Lamhe (Moments) is just wrong. Sorry. It seems the film divides people into two camps: those who don't mind the mother-man-daughter love triangle, and those who do. Unfortunately, while the PPCC considers itself pretty tolerant, we fall into the latter camp. We just found it... nasty. Plus, the lopsided emotionality, the ceaseless tempo changes, the fact that Anil is missing his trademark 'stache and that Sridevi spends so much time squealing pretty much ensured that we were left cold.
Who's this guy? Hmm, don't know.
Viren (some clean-shaven guy) is a London-based NRI with roots in Rajasthan. When he returns to the land of his patriarchs and meets his old nanny (Waheeda Rehman), he peeks out his bedroom window one day to see the girl next door, the bubbly Pallavi (Sridevi), dancing in the rain. Viren is immediately smitten, even though his nanny chides him - "But she's older than you! Men don't marry women who are older than them in our country, remember!" But no worries, the problem solves itself when Pallavi's fiancee (Deepak Malhotra, playing the Yash Chopra Trademark Man In Uniform) emerges from the woodwork and they're married. Viren is devastated, but says nothing. Eventually Pallavi becomes pregnant, but she and her husband get in a huge car accident (another Yash Chopra Trademark for conveniently disposing of unwanted lovers). The husband dies, Pallavi is badly injured and she too dies later in childbirth.
The Yash Chopra Trademark Hospital Scene.
OK, now it gets wrong. The baby, Pooja, is handed over to Waheeda Rehman for more nannying, and Viren, steeped in griefly grief, flees to London to spend the next twenty years grieving and tending to his mustache. He returns to Rajasthan every year for Pallavi's death anniversary, but avoids little Pooja - ostensibly because her presence is a painful reminder of Pallavi's death (indeed, when the doctors had told Viren that they could save either the mother or the daughter, Viren had immediately insisted, "Save the mother then!"). What this all means is that little Pooja grows up with an intense curiosity and crush for her Mystery Father Figure. When Viren returns on her 18th birthday to hold the yearly grief session, he lifts his griefly grieving eyes to see... SRIDEVI! AGAIN!
You can guess where the story goes now. (At least the stache is back.)
Sucking her finger! A little scandalous.
Talking into that old Star Wars prop. Yet more scandalous.
We tried to rationalize it. "Hmm, well, if Viren was eighteen when Pooja was born, that's not so horrible," we thought, "heck, Katrina Kaif is dating Salman Khan, isn't she?! We love the Anil/Rani jodi, and that's an 18-year gap too, no?!" But no amount of math could make this OK.
PROBLEM ONE: A relationship between two adults is fine, but you can't spend half the film waiting for one of the lovers to grow up from baby to consenting adult. PROBLEM TWO: The incestuous vibes are strong, as Viren is essentially the father figure - he provides money and birthday presents throughout Pooja's childhood. And he loved her freakin' mom! PROBLEM THREE: So another attempt at rationalizing the Viren/Pooja pyaar was when we thought, "Well, Viren's spent his entire adult life grieving over a lost crush from his youth and so he hasn't really grown emotionally. So maybe it's not so lopsided, after all!" Yet the film seems to constantly emphasize the stark difference in maturity between quiet, aging, world-weary Viren and child-like, giggly Pooja. ARGHH. We think maybe, maybe this would have made sense if Viren had been a 14-year-old barely pubescent kid who crushed on Pallavi and then got a more reasonable chance with the daughter. But the fact is that Viren is totally a peer of Pallavi's, stache or stacheless, and his role in raising Pooja should - you'd freakin' think - preclude any future hanky panky.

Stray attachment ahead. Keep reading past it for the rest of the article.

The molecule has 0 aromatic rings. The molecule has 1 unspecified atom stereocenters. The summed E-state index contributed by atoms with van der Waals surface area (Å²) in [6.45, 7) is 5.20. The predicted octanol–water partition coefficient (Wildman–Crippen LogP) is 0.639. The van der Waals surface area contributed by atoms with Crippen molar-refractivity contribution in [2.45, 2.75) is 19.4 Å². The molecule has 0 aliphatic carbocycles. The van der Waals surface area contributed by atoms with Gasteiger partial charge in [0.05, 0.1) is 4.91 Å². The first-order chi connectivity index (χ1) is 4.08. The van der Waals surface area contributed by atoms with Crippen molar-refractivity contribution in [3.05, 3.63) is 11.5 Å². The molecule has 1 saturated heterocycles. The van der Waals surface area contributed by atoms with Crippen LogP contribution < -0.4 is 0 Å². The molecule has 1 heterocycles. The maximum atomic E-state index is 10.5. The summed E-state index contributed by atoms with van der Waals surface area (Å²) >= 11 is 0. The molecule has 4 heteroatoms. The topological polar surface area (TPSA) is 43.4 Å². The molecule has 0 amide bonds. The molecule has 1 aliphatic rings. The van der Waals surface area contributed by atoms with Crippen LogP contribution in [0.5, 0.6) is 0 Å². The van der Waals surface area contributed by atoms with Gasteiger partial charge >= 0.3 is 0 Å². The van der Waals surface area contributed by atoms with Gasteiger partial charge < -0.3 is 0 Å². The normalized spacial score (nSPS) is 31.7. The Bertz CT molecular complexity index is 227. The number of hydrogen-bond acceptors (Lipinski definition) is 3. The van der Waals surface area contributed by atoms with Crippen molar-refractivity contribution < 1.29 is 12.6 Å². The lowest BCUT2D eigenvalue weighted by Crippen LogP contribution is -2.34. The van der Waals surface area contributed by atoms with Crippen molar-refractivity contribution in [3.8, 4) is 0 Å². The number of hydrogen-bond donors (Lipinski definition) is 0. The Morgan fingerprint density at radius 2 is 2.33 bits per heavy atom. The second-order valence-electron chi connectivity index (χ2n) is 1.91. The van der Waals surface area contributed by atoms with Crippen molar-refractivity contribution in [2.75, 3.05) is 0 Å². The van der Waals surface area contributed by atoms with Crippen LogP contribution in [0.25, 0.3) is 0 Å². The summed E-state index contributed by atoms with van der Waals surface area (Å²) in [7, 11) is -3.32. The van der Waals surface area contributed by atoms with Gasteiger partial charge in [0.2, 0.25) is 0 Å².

Anupam, we loved you in Kuch Kuch Hota Hai but lately you've been making it hard.
For once, we think Anil Kapoor was miscast. That is, his performance is fine (if subdued to the point that we wondered if he was on Valium) but he's both too old to play the fresh-faced youth Viren and too young to play the aging, gray-sideburned Viren. However, any actor would have been too old and too young for this - hence why we think two actors would have been needed, a Master Tito for the prologue and Anil for the adultness. That would have saved us from his naked upper lip too. And anyway, these silly mismade romantic fables are not what we watch Anil for - we want action! intensity! screaming his head off! sinister-ness! moments of vulnerability and then maybe more samurai-style screaming! Pran-like sleaziness! swinging his jacket over his head while wearing a cheesy silk shirt and bellowing, "Inshaaaaa'Allah!"! You know, something fun and lovable and Pranly. We don't want this piece of pickled, boring, tranquilized lameness.
Sridevi - we've only seen her in that Sanjay Dutt movie where she's framed as a drug mule in Hong Kong. We enjoyed her there, but in this film we could barely cope with her airheaded bounciness and giggly shrieks. Waheeda Rehman was fine in her limited role, and Anupam Kher was - as in Beta - pretty awful.
Apparently this film flopped in India (and it's Karan Johar's favorite Yash Chopra film?! where'd we read that?), and Yash Chopra decided that this was because the story was too "avant garde". Umm, sorry, Uncle, but it looks like you're going in the wrong direction. This was so anti-avant garde, it's like you went back in time faster than the DeLorean. It basically advocated child brides, as what else is Pooja?! The nail in the coffin is when Nanny Waheeda reminds Viren that dramatic age differences are only OK if the man is older than the woman. Oh yeah, no duh.